In 2022, a problem arose; the storage box that had been used for 45 years had become full. It was then that Dr. Kinoshita thought of the Tooth Fairy project, in which the local dental association had been participating since the project’s launch, before Dr. Kinoshita became the association’s president. He explains, “There were quite a lot of teeth, and we realized that many of them were metal or had metal attached. In a sense, these were the property of the association’s member dentists who had brought them there. A meeting was held, and a resolution was made and easily passed to donate them to the Tooth Fairy project.”

On a sunny summer day, Dr. Kinoshita and several younger dentists climbed to the temple, laid out the 45 years’ worth of teeth on a plastic tarp, and sorted them one by one. This took about three hours, and the teeth that were metal or had metal attached filled about half of a bucket. Instead of sending the teeth to the Tooth Fairy project, they arranged to have them exchanged for cash. The amount came to 6,574,666 yen, which was donated to the Tooth Fairy project by the Ogi-Taku Dental Association.

Photo of a person removing the teeth from the storage box
Removing the teeth from the storage box
Photo of the teeth being sorted
Sorting the teeth

Connecting thoughts across time and space

Donations made to the Tooth Fairy project are used to contribute to society in a variety of ways, including the building of schools in Myanmar and to support children in Japan who have serious illnesses or disabilities.

Photo of children and adults in front of a newly built school in Myanmar
The opening ceremony of a school built with Tooth Fairy donations
Photo of children playing on playground equipment
The donation also provided playground equipment that the children immediately enjoyed

When Dr. Kinoshita looked at pictures from the construction of a school in Myanmar, he shared the following thoughts.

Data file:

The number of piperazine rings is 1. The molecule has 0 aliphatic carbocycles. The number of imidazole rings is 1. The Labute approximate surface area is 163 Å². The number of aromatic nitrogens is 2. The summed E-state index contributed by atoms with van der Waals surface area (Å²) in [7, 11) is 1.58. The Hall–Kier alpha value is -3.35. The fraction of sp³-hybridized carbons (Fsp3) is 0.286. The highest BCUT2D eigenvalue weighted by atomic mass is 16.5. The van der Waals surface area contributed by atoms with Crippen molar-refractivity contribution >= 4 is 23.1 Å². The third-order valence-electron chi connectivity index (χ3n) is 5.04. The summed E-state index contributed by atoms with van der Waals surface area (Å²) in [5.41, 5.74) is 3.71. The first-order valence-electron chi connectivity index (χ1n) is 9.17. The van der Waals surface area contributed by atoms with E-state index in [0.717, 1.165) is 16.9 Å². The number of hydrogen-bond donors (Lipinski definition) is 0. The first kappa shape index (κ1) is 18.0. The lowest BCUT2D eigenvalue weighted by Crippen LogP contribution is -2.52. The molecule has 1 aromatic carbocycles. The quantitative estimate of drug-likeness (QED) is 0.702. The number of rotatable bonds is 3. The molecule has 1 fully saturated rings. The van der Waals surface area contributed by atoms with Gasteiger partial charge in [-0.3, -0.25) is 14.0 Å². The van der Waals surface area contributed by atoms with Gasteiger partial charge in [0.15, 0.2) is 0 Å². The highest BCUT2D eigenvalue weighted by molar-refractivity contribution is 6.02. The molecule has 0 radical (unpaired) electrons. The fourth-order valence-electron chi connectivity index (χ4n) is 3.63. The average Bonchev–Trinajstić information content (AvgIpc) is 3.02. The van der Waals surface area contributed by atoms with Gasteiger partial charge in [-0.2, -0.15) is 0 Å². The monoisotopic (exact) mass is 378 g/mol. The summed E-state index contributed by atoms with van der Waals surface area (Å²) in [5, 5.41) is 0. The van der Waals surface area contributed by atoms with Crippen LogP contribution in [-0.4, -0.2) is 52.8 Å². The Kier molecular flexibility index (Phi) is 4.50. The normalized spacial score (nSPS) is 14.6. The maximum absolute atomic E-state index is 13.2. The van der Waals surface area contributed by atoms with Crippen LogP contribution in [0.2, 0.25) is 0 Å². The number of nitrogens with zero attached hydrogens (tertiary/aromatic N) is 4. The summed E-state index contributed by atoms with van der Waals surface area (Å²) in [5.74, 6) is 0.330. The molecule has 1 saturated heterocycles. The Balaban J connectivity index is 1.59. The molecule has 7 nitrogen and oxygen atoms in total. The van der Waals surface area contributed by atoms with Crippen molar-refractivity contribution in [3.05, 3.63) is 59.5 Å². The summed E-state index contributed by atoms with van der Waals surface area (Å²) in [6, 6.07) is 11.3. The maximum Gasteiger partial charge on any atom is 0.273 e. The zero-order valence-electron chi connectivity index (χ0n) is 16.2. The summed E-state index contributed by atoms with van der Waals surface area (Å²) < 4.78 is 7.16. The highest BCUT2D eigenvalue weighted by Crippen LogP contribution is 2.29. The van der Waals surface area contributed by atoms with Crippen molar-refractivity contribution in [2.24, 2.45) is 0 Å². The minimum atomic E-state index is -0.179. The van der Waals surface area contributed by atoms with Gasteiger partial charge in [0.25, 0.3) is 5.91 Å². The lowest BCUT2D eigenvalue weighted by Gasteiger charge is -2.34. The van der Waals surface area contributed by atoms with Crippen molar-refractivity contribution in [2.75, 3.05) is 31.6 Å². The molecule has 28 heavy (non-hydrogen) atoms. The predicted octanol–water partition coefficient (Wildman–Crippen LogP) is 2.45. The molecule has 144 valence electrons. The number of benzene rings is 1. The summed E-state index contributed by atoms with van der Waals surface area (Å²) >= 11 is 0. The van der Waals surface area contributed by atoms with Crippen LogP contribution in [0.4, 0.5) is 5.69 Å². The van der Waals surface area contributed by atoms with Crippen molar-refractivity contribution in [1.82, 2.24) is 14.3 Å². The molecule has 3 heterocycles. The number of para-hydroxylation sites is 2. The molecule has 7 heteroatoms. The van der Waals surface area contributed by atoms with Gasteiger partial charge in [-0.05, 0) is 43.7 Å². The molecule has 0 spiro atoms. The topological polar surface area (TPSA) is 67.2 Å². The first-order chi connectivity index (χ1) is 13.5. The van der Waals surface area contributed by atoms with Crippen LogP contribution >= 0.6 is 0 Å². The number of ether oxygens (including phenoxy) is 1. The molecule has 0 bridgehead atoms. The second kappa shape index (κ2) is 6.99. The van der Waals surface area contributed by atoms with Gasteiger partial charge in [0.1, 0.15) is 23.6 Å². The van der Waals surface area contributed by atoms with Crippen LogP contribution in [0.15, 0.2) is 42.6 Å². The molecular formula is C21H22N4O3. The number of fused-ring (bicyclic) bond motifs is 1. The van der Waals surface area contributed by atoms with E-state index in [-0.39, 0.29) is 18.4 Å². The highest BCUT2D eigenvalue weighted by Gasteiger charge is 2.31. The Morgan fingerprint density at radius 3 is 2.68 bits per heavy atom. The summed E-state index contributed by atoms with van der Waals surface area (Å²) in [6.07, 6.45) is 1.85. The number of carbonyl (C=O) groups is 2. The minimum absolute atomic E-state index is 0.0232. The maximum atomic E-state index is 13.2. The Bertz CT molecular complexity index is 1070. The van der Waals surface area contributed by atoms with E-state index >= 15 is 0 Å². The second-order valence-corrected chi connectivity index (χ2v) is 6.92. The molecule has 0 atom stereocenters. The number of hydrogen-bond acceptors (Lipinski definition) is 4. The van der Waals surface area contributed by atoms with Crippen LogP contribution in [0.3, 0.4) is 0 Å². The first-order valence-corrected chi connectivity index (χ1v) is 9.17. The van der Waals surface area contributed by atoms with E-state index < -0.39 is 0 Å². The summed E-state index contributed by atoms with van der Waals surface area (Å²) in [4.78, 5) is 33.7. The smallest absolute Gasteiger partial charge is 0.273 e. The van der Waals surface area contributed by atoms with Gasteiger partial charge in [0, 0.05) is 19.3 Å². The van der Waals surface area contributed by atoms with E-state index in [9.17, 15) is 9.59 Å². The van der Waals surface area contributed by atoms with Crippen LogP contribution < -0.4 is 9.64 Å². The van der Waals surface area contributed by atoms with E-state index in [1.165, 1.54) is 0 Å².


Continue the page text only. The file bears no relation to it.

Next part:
“I’m sure this will make the dentists as well as the patients who had their teeth removed happy. Most of the time, having a tooth removed is a very unpleasant experience. But those teeth that had to be removed have brought smiles to children, which is the best way of honoring them.

Looking at these pictures, I am very happy to see that an activity of our dental association has resulted in a school being built overseas. We have high hopes for the Tooth Fairy project going forward, and will do what we can to support its activities.”

About the Tooth Fairy project

The Tooth Fairy project is jointly operated by the Japan Dental Association and The Nippon Foundation and seeks to contribute to society. Metals used in dental procedures and as implants are recycled, and the money raised is used to support children. Close to 7,000 dental clinics participate in the project, which has raised more than 2.2 billion yen (as of May 15, 2023).

These donations are being used for the Challenge Kids project, which supports children in Japan with serious illnesses and their families, and school projects that include the building of schools in Myanmar.


Public Relations Team
The Nippon Foundation

  • Email: cc@ps.nippon-foundation.or.jp